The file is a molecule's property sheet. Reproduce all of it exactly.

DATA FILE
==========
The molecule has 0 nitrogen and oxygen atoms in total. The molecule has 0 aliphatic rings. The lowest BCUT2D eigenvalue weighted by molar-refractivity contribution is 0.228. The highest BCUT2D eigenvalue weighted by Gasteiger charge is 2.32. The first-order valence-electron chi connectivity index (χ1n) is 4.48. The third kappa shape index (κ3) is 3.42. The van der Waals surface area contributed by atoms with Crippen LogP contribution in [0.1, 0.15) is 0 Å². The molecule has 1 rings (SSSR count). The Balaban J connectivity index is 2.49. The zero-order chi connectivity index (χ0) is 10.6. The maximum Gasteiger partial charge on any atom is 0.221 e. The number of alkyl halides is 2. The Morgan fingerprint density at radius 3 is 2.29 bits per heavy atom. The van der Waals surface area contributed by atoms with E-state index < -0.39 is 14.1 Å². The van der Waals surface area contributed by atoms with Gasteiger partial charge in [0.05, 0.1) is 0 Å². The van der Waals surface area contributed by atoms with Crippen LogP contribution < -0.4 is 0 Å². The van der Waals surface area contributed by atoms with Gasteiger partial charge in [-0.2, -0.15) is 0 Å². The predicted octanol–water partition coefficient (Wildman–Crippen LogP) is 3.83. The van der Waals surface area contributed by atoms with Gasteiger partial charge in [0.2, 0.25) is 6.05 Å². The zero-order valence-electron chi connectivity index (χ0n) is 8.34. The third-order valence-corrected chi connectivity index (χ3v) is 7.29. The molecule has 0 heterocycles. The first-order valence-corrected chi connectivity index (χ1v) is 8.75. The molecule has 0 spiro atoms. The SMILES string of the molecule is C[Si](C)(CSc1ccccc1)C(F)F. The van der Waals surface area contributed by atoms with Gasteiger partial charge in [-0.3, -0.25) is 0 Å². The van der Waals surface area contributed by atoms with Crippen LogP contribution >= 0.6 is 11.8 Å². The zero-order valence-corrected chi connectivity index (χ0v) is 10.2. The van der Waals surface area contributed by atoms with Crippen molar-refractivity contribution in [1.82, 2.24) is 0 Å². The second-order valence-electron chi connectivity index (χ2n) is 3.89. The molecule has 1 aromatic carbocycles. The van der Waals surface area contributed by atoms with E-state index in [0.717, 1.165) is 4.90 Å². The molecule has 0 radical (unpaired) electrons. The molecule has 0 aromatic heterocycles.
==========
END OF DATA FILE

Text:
The molecule has 0 nitrogen and oxygen atoms in total. The molecule has 0 aliphatic rings. The lowest BCUT2D eigenvalue weighted by molar-refractivity contribution is 0.228. The highest BCUT2D eigenvalue weighted by Gasteiger charge is 2.32. The first-order valence-electron chi connectivity index (χ1n) is 4.48. The third kappa shape index (κ3) is 3.42. The van der Waals surface area contributed by atoms with Crippen LogP contribution in [0.1, 0.15) is 0 Å². The molecule has 1 rings (SSSR count). The Balaban J connectivity index is 2.49. The zero-order chi connectivity index (χ0) is 10.6. The maximum Gasteiger partial charge on any atom is 0.221 e. The number of alkyl halides is 2. The Morgan fingerprint density at radius 3 is 2.29 bits per heavy atom. The van der Waals surface area contributed by atoms with E-state index < -0.39 is 14.1 Å². The van der Waals surface area contributed by atoms with Gasteiger partial charge in [0.05, 0.1) is 0 Å². The van der Waals surface area contributed by atoms with Crippen LogP contribution < -0.4 is 0 Å². The van der Waals surface area contributed by atoms with Gasteiger partial charge in [-0.2, -0.15) is 0 Å². The predicted octanol–water partition coefficient (Wildman–Crippen LogP) is 3.83. The van der Waals surface area contributed by atoms with Gasteiger partial charge in [0.2, 0.25) is 6.05 Å². The zero-order valence-electron chi connectivity index (χ0n) is 8.34. The third-order valence-corrected chi connectivity index (χ3v) is 7.29. The molecule has 0 heterocycles. The first-order valence-corrected chi connectivity index (χ1v) is 8.75. The molecule has 0 spiro atoms. The SMILES string of the molecule is C[Si](C)(CSc1ccccc1)C(F)F. The van der Waals surface area contributed by atoms with Gasteiger partial charge in [-0.3, -0.25) is 0 Å². The van der Waals surface area contributed by atoms with Crippen LogP contribution >= 0.6 is 11.8 Å². The zero-order valence-corrected chi connectivity index (χ0v) is 10.2. The van der Waals surface area contributed by atoms with Crippen molar-refractivity contribution in [1.82, 2.24) is 0 Å². The second-order valence-electron chi connectivity index (χ2n) is 3.89. The molecule has 1 aromatic carbocycles. The van der Waals surface area contributed by atoms with E-state index in [0.717, 1.165) is 4.90 Å². The molecule has 0 radical (unpaired) electrons. The molecule has 0 aromatic heterocycles.